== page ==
Understanding Marginal Versus Effective Tax Rates And When to Use Each


Confused by the U.S. tax code? You’re not alone. Figuring out deductions, credits, and exemptions rank as some of the most complicated aspects of understanding taxes. 

Today, we are going to focus on marginal and effective tax rates — and how you can benefit from understanding the differences between them.

But before getting into the details, it’s important to note that the U.S. federal income tax system is progressive. This means tax rates are increasing in tandem with earnings growth.

So what’s the difference between the effective tax rate and marginal tax rates?

The effective tax rate is the average amount of taxes on your earnings. It’s a very straightforward calculation. To determine your effective tax rate, take Line 10 on the 2018 IRS Form 1040 “Total Tax” and then divide it by your “Taxable Income” on Line 15. The result is your effective tax rate (or blended tax rate)— which, by the way, excludes any other taxes you might pay (like property, state or sales taxes). 

Your marginal tax rate is the top tax rate you’ll pay on each additional dollar earned. To provide an example, if you’re single and with taxable income of $160,725, your marginal rate is 24%. However, if you earn just $1 more, that additional dollar is now taxed at your new marginal rate of 32%. Knowing your marginal rate is extremely important, especially when trying to manage your taxes and income.

For the 2019 tax year, the marginal tax rates are 10%, 12%, 22%, 24%, 32%, 35% and 37%. These are unchanged from the 2018 tax year.


Before 2018, the seven tax brackets were higher; 0%, 15%, 25%, 28%, 33%, 35%, 39.6%, respectively. The 2017 Tax Cut and Jobs Act reduced the marginal tax rates to their current levels. However, they are currently slated to sunset after 2025. Whether this will actually happen is anyone’s guess.

There is new change that will affect marginal rates going forward. Until now, the Consumer Price Index (CPI) has been the method of choice for adjusting marginal rates for inflation. The CPI measures the average change over time in the prices paid by consumers for commonly-purchased goods.

Starting with the 2019 tax year, marginal-rate inflation adjustments will use a “chained CPI” formula. This new method captures a larger variety of different consumer goods than the basic CPI. 

As with any change, this has both supporters and critics. Those who support the new chained-CPI formula believe it is more accurate. Meanwhile, critics say the new formula is akin to a hidden tax that will grow over time.

Whether you support it or not, the chained-CPI formula will reduce the amount of inflation adjustments to marginal rates each year. What does this mean for you? If your earned income rises faster than the rate of inflation, you could be bumped up into the next marginal tax bracket. 

Why do I need to think about marginal tax rates?

For many individuals and families, taxes represent one of the largest annual expenditures - directly impacting your wealth.

Let’s say you’re trying to decide whether contributing to a pre-tax or after-tax account is best for you.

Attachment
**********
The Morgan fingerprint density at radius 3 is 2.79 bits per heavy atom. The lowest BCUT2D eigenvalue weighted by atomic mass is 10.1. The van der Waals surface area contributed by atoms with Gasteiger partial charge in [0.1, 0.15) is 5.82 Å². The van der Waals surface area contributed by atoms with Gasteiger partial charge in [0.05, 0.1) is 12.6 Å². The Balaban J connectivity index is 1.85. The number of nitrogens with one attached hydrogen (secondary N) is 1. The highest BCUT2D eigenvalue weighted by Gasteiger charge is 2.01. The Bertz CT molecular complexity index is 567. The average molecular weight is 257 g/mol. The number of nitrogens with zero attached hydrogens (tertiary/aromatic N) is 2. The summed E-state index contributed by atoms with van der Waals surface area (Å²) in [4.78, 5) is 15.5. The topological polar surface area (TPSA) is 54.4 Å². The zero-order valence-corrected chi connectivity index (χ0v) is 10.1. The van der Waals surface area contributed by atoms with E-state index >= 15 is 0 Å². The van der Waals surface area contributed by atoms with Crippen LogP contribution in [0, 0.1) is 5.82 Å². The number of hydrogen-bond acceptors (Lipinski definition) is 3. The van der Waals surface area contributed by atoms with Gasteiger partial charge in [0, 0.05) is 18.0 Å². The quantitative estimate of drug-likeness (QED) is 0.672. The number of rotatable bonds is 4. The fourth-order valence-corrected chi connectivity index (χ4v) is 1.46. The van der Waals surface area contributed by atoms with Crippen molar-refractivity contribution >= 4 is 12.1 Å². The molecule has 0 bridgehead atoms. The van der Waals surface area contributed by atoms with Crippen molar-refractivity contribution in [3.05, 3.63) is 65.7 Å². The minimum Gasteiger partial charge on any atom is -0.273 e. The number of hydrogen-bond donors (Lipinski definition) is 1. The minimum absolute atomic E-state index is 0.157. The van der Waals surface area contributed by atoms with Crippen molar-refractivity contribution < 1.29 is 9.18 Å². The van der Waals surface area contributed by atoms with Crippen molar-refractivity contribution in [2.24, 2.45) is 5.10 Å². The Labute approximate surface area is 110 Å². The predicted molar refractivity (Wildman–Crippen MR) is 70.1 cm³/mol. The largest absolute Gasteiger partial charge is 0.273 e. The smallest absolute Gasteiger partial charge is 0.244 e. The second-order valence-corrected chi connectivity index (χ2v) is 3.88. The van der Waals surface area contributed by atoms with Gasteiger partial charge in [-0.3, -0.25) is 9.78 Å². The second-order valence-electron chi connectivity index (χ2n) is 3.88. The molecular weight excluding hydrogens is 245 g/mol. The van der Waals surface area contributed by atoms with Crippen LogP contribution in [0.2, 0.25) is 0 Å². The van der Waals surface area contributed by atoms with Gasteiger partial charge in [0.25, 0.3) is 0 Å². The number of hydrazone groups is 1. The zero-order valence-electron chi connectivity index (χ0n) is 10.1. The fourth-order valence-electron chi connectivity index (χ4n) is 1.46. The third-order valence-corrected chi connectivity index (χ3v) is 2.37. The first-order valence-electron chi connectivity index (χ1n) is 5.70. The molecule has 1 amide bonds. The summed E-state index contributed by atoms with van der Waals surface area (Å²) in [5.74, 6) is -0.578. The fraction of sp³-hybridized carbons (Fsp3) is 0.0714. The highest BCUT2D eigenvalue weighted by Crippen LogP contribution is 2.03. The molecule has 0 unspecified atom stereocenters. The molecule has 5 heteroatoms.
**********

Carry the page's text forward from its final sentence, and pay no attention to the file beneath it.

An often-quoted retirement-planning rule of thumb is that if you expect your marginal tax rate to decrease in your golden years, funding a pre-tax account now is likely the best course of action. In other words, if your marginal rate is higher now in your working years, make the pre-tax contributions today and defer paying those taxes to a later date at lower tax rates. 

Conversely, if you expect your marginal rate to increase in retirement, you’re better off contributing to a Roth IRA and paying the lower tax rates today. While no one has a crystal ball, it’s not a stretch to think that tax rates will be higher down the road. True, you won’t save money in taxes NOW by contributing to a Roth IRA. But your withdrawals from these accounts in retirement will be tax-free, providing tax liquidity in the future. With the Tax Cuts and Jobs Act slashing marginal rates across the board you may benefit in the long-run by funding certain after-tax accounts versus the traditional pre-tax accounts.

Managing your taxable income is particularly important when in retirement. If all of your retirement savings is in tax-deferred accounts, you could be bumped into a higher marginal tax bracket when you take your annual required minimum distribution (age 70 1/2) or need to draw additional funds for spending needs. By having Roth assets you can draw funds for those spending needs tax-free (tax liquidity). But if you have to draw from a tax-deferred account you not only have to pay taxes on the funds at your higher marginal rate, but it could also subject you to additional taxes. By increasing your income it could increase the taxable portion of your Social Security benefits. It can also subject you to higher Medicare Part B and Part D premiums if your income breaks a certain level. All this equals less money in your pocket. 

Roth conversions can prevent you from being stuck with just pre-tax savings when retired and provide tax liquidity in the future. A conversion allows you to move pre-tax Traditional IRA assets into tax-free Roth. Of course, you’ll have to pay taxes in the year of your conversion, but this doesn’t have to be overly painful. Remember, timing is everything. Consider a Roth conversion:

  • In years when your income is lower than usual (due to a job change or when you retire and earned income drops)

  • After a big drop in the value of your pre-tax IRA (bear markets aren’t ALWAYS a bad thing)

  • Over a period of years (to reduce the sting of a big tax bill in a single year)

Retiring with assets in both pre-tax and after-tax accounts? Consider keeping pre-tax withdrawals low to avoid a bump in your marginal bracket. Then withdraw from your post-tax accounts to fill in any gaps.